And that’s it. Turn 21 and you can drink. Turn 25 and you get a better rate on your auto insurance. Turn 35 and you can be the Commander in Chief. It all seems so simple. Which is may- be why we constantly remind our kids that someday it could be them. It really does seem that almost no one is ruled out of this race. At least that’s how it feels if you spend three minutes viewing any cable news outlet once the election cycle starts spinning. I could swear that at one point, the only person not running for the Republican presidential nomination was that crazy old guy you see arguing with cashiers at the grocery store. And even he would have led if he weren’t so busy watching Clint Eastwood movies and telling the neighborhood kids to get off his lawn.

So what are voters to do? We’re stuck between a rock and some head cases. On one hand, we all say we want a leader who can personally relate to the struggles of low- and middle-income Americans. On the other hand, we don’t want to waste our votes on candidates who can’t win. I’m not gullible enough to fall for the aforementioned lie that any of us can grow up to be president. Still, wouldn’t it be nice to at least find some candidates you’d enjoy having a beer and burger with? There has to be somebody out there running for president with the compassion of FDR, the folksiness of Harry Truman, the intellect of Stephen Hawking and the straight talk of your college roommate.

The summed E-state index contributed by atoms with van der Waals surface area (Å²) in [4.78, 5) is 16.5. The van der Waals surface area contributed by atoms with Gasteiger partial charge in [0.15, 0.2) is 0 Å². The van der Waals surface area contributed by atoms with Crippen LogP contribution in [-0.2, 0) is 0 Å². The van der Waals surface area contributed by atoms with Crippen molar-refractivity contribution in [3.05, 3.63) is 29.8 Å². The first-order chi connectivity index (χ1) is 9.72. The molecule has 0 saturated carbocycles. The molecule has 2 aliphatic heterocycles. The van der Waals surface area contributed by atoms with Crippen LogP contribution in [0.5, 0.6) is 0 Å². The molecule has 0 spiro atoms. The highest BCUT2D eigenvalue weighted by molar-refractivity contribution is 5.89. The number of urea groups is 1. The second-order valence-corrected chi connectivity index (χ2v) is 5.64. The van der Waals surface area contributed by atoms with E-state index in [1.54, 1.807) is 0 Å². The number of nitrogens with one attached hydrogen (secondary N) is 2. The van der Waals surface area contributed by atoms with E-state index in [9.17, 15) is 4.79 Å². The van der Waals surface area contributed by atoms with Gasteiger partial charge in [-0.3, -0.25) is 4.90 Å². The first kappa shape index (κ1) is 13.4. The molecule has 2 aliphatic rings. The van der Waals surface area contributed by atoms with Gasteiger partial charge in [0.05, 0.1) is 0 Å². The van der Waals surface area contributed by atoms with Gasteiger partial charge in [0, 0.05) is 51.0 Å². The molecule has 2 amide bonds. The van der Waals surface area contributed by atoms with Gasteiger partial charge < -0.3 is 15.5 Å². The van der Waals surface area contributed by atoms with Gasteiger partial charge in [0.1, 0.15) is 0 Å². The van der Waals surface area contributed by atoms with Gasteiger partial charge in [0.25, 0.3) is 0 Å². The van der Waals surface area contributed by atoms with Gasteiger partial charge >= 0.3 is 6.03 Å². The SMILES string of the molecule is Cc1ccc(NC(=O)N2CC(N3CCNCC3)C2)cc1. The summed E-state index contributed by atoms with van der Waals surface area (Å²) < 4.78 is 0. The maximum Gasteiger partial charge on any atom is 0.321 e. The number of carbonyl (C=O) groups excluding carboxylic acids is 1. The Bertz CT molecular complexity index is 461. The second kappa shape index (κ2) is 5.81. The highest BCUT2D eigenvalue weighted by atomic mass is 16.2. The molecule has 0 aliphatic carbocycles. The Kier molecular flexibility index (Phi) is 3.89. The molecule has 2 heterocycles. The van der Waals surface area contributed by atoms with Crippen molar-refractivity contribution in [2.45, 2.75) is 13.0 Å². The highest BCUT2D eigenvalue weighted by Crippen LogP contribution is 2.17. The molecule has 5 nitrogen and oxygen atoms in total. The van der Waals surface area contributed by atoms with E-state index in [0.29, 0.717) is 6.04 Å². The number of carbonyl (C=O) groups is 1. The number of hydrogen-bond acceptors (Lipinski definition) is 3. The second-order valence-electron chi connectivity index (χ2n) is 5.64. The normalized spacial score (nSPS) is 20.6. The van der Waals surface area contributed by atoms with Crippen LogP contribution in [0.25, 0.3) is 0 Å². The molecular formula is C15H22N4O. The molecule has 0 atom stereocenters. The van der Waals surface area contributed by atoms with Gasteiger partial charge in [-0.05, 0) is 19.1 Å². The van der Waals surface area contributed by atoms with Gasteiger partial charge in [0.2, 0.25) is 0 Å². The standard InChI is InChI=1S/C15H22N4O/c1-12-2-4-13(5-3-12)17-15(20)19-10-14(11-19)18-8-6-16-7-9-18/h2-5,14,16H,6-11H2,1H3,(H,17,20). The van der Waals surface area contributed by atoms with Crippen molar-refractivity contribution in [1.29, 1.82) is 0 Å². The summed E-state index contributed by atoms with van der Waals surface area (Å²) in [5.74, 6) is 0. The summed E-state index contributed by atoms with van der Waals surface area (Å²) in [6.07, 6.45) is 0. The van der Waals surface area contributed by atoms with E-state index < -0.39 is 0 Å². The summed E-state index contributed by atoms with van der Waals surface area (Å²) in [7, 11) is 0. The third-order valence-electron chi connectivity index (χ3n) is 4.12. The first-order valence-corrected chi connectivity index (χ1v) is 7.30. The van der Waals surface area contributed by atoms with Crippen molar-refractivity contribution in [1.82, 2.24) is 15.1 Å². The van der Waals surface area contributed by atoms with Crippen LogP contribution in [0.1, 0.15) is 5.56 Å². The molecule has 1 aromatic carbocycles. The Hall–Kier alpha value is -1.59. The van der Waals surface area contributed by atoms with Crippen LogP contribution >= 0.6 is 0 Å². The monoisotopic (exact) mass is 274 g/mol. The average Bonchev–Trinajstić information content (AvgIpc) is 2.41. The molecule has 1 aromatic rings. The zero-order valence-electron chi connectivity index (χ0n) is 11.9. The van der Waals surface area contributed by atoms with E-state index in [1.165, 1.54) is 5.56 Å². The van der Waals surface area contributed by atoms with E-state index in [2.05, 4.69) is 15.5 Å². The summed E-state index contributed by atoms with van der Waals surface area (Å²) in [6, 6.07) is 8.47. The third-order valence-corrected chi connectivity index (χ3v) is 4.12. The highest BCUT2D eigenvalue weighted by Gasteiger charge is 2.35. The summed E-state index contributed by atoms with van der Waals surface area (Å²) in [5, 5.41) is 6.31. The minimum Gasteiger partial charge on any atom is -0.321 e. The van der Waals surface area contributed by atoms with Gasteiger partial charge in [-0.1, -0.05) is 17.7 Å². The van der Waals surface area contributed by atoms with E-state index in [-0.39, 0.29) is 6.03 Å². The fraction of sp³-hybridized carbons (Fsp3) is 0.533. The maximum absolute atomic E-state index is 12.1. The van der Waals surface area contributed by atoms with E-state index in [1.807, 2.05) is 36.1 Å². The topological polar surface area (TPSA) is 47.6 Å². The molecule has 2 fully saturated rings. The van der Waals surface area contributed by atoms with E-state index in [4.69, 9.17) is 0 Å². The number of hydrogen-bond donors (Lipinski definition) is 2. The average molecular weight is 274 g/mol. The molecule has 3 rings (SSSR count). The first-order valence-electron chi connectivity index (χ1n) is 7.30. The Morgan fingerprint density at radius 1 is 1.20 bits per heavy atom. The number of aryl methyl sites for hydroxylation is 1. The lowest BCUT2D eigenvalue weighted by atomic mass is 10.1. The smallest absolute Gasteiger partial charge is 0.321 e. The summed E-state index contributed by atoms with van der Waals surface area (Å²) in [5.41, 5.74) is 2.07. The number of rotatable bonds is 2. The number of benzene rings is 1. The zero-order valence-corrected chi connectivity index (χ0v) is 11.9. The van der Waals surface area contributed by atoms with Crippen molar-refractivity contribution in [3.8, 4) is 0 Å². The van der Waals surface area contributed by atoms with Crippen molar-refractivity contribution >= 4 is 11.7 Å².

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I knew that none of these people would ever get elected. But that wasn’t the point. The point was just to try. If we’re also going to stick with that other great political lie — that every vote is important — I was really just doing what we all fantasize we’d do if we could. I was going to find the best person to hand my vote over to, regardless of what the outcome might be. Somebody has to, right? It’s fun to complain about our broken political system. Yet if the final answer is to vote for the most likely winner, that’s not the best path toward any change. The only way to make a difference is to search for somebody capable of making a difference, regardless of what school they went to or how much money they have or what kind of fast food they order. We need candidates who are told they can’t do this.

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Craig Tomashoff is a freelance writer/producer based in Los Angeles. His blogs appear regularly at Huffington Post.com. Most recently, he was a producer for The Queen Latifah Show. Prior to that, he served as Executive Editor of TV Guide, and has also worked as Associate Bureau Chief for People. In addition, he has written for the Hollywood Reporter, the Los Angeles Times, the New York Times and Emmy Magazine. Prior to The Can’t-idates, he was the author of You Live, You Learn: The Alanis Morissette Story and co-wrote I’m Screaming As Fast As I Can: My Life In B-Movies with Linnea Quigley. He has also worked as a television writer/producer for such series as VH1’s Behind the Music, The Martin Short Show and The Late Show With Craig Kilborn.
 
Contact Information
Twitter: @The_Cantidates